The mountains in Yosemite are part of the Sierra Nevada mountain range and are made mostly of granite. We could only wonder how many kitchen counter tops could be cut from these mountains (hahaha). They are totally different in shape and appearance from the volcanic Cascades we just left, yet only a couple of hundred miles apart!!! What a beautiful majestic mountain range it is!!!
P.S. we celebrated our 30th wedding anniversary while in Yosemite!! Boy what a way to make 30 years seem insignificant in the whole scheme of things… But here’s to 30 years of love adventure understanding compassion endurance love and more love!!! What can I say life has been good to us and we are good to each other, couldn’t ask for anything more..
Peace love and more love and more love and more love…..
We spent two days in Yosemite Valley, but with almost 1,200 square miles of land there is much more to explore in the national park. Glacier Point is a view point on the south side and over 7,200 feet above the valley and Hetch Hetchy was a valley in the northwestern corner of the park.
The famous naturalists John Muir was instrumental in getting the Yosemite wilderness protected as a state and later national park. He lived in the area for a number of years and proclaimed that Hetch Hetchy valley was a grand landscape garden comparable to the beauty of Yosemite Valley. In the early 1900’s after a major earthquake and resulting fire the inadequacy of Bay Areas water supply became evident. The Tuolumne River was being looked at to dam providing a more reliable water source and flooding the Hetch Hetchy valley.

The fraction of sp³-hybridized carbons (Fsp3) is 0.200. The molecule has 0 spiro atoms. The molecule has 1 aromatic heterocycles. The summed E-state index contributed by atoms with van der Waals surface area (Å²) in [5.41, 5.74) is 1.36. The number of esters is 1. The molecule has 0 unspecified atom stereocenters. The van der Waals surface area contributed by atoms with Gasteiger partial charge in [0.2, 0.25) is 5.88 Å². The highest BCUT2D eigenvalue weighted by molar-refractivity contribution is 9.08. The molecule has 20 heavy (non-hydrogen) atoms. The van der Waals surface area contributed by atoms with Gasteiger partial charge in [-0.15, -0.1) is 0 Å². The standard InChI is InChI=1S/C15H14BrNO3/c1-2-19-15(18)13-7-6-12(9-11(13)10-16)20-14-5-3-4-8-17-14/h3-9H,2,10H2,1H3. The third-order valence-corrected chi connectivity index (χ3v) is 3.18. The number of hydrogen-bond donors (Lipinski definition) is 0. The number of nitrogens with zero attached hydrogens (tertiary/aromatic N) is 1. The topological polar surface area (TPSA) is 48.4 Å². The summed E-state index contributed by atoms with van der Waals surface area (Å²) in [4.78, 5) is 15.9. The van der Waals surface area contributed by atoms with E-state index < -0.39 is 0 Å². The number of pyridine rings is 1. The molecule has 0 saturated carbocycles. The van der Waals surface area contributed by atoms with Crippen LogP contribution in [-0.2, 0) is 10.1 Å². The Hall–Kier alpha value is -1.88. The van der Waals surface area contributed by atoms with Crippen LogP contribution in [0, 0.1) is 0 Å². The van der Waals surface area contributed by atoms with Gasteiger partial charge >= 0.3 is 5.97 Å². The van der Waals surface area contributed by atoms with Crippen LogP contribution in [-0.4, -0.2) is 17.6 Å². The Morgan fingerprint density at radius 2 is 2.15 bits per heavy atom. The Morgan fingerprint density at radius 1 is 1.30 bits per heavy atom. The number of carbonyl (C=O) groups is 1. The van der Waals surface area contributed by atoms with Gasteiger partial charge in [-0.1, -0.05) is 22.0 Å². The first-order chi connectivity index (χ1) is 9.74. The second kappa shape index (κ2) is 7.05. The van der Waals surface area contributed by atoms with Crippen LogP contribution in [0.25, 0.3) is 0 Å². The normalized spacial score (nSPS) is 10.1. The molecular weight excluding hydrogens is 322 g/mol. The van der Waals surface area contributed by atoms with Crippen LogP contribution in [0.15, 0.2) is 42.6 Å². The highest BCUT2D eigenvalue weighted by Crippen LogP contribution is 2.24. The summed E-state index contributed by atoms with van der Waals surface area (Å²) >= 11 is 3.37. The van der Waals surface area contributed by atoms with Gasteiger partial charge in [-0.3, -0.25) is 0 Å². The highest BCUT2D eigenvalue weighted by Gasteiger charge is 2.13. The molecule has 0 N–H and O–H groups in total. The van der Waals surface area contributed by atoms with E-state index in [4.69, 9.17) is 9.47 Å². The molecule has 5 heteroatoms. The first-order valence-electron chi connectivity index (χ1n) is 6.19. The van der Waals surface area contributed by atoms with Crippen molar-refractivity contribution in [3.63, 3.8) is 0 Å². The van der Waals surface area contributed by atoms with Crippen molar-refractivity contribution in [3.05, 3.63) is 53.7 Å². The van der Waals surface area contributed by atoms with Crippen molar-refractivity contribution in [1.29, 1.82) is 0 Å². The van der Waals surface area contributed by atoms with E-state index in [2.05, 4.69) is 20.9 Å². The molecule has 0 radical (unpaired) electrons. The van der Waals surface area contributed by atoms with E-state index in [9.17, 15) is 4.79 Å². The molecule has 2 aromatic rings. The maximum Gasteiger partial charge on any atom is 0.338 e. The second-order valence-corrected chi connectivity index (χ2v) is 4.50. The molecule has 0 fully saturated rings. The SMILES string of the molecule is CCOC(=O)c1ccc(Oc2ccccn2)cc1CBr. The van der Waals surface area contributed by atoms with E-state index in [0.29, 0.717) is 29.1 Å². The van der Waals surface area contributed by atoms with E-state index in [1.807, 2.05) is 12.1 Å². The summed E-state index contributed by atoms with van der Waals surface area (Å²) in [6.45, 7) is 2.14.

John Muir and others fought mightily to prevent the damming of the Tuolumne River, but the fight was lost. In 1923 the dam was completed and by 1934 they began piping water 197 miles to the San Francisco area. Today this reservoir provides about 32,000,000 cubic feet of water per day to metropolitan San Francisco.
During other times of the year there are several waterfalls around the edges of the lake, but not in September.
There are a couple of waterfalls in Yosemite that flow year around. Vernal Falls and Nevada Falls are two. They are accessible via several miles of strenuous hiking (on the way to half dome) or can be viewed from Glacier Point. Pics of Vernal and Nevada falls.
Glacier Point is a view point 7,200 feet above Yosemite Valley on the south side. The views were breathtaking!!!
This point jutting out from the rocks was a popular photo stop for early visitors, in the museum we saw pictures of various people on this point including two women doing the can-can!!! I respect railings and fences, would not venture out to this point – no how no way!!! But would be a beautiful view of Yosemite falls if it was falling!!!
Peace Love and no fence jumping!!!
Yosemite was the first wilderness area protected in the US, and had it not been located within the state of California, it would have been the first National Park in the US. In 1864 (8 years before Yellowstone) it was protected and turned over to the state of California. Yellowstone was in a territory (not a state) in 1872 when the government decided to give it national protection and it became the first National Park.